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Financial health: Use credit cards responsibly and gain a financial tool

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Anne Fisher

Sunday, November 20, 2016

Credit cards often are compared to power tools. Used responsibly, they can be a very effective financial tools, but when used improperly, they have the potential to be dangerous and destructive.

According to a 2015 study by NerdWallet, the average American household has $15,675 of credit card debt, and the average household is paying a total of $6,658 in interest per year (including credit cards, mortgages, auto loans and other consumer debt), which is 9 percent of the average household income ($75,591) being spent on interest alone.

How can you avoid the credit card pitfalls and mountain of debt that plague the “average American,” yet take advantage of the true benefits of using a credit card? How can you use a credit card as an effective financial tool? The following five strategies can help you boost your credit rating, budget more effectively, and avoid the stress and overwhelming credit card debt with which so many Americans struggle.

1. Pay off your balance every month.

Charge only what you can afford, and pay your bill in full every month. This is challenging, but it is the only way to avoid getting into credit card debt, and the only way to avoid paying interest on your purchases.

2. Never skip a bill, and never pay your bills late.

Pay your bill every month, even if the minimum payment is all that you can afford. Missing a payment could result in late fees and higher interest rates and a negative impact on your credit score. Most issuers charge a hefty late payment fee. Also, 35 percent of your credit score is based on your payment history, so missed or late payments can wreak havoc on your credit rating.

3. Use your credit card as a budgeting tool. Using a credit card to pay for day-to-day expenses is a smart idea if you live within your means and pay off your bill every month. By making all of your purchases with a credit card, you can see exactly how much you have spent each month. Log into your online credit card account frequently (at least once per week) to help you track your expenses and stay aware of how much you have spent so far during the billing cycle. Most online credit card sites offer a spending analysis tool. This allows you to see a breakdown of how much you are spending with your card in different categories (restaurants, groceries, travel, clothing, etc.). This can provide some helpful insights into where you are sticking to your budget, and where you might need to cut back.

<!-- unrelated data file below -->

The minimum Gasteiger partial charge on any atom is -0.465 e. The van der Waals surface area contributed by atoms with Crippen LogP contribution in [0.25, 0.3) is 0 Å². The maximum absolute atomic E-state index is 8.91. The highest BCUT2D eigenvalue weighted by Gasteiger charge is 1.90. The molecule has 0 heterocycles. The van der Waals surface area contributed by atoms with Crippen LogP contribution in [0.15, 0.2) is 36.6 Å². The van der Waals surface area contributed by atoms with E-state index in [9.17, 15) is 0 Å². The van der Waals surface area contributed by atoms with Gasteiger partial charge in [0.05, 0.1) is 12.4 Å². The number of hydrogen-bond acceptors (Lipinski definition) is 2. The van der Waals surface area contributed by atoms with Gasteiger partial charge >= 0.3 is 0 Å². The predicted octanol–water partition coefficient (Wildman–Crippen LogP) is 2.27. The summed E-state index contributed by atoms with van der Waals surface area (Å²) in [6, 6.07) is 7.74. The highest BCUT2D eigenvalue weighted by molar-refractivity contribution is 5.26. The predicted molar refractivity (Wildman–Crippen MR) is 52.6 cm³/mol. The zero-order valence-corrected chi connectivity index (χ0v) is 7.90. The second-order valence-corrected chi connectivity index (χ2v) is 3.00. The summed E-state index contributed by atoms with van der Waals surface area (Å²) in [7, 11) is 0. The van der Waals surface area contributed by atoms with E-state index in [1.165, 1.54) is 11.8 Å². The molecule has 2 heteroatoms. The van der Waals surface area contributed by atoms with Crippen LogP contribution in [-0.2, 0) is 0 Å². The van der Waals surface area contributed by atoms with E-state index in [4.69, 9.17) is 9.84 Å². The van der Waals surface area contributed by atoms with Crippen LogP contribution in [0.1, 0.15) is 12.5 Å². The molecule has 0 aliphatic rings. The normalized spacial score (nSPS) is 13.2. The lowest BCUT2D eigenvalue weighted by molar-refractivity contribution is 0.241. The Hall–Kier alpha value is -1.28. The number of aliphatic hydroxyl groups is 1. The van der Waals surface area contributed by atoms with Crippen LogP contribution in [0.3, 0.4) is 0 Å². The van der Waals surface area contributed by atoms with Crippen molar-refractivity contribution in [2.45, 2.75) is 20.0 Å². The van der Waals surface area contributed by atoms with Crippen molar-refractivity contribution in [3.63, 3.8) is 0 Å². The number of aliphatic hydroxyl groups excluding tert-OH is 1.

4. Stay well below your total credit limit.

In order to keep your credit score healthy, keep your balance well below your credit limit. The credit utilization ratio is the percentage of the total available credit that you are using. Credit issuers like to see a credit utilization ratio of approximately 35 percent or less. For example, if you have a credit limit of $5,000, a 35 percent credit utilization ratio would mean that you have a balance of $1,750 or less. Set up balance alerts with your credit card company so that you receive a text and/or email whenever your total spending hits a certain threshold that you have set. You don’t want a situation where you are close to maxing out your credit limit. This could hurt your credit score.

5. Use credit cards with reward program. If you use a credit card for the majority of your daily purchases, find a card that offers rewards such as cash-back, hotel loyalty points, or frequent flyer miles.

You can earn some great financial perks just by using your credit card for regular expenses such as groceries or gas. Make sure that your credit card purchases are for things that you would spend money on anyway, though, not luxury or frivolous expenditures.

Using a credit card responsibly requires a lot of self-discipline, but the resulting financial benefits and peace-of-mind make it well worth the effort. Following the tips above will help you to make your credit card a very effective financial tool.

Anne Fisher teaches in the Department of Finance in the College of Business at East Carolina University.

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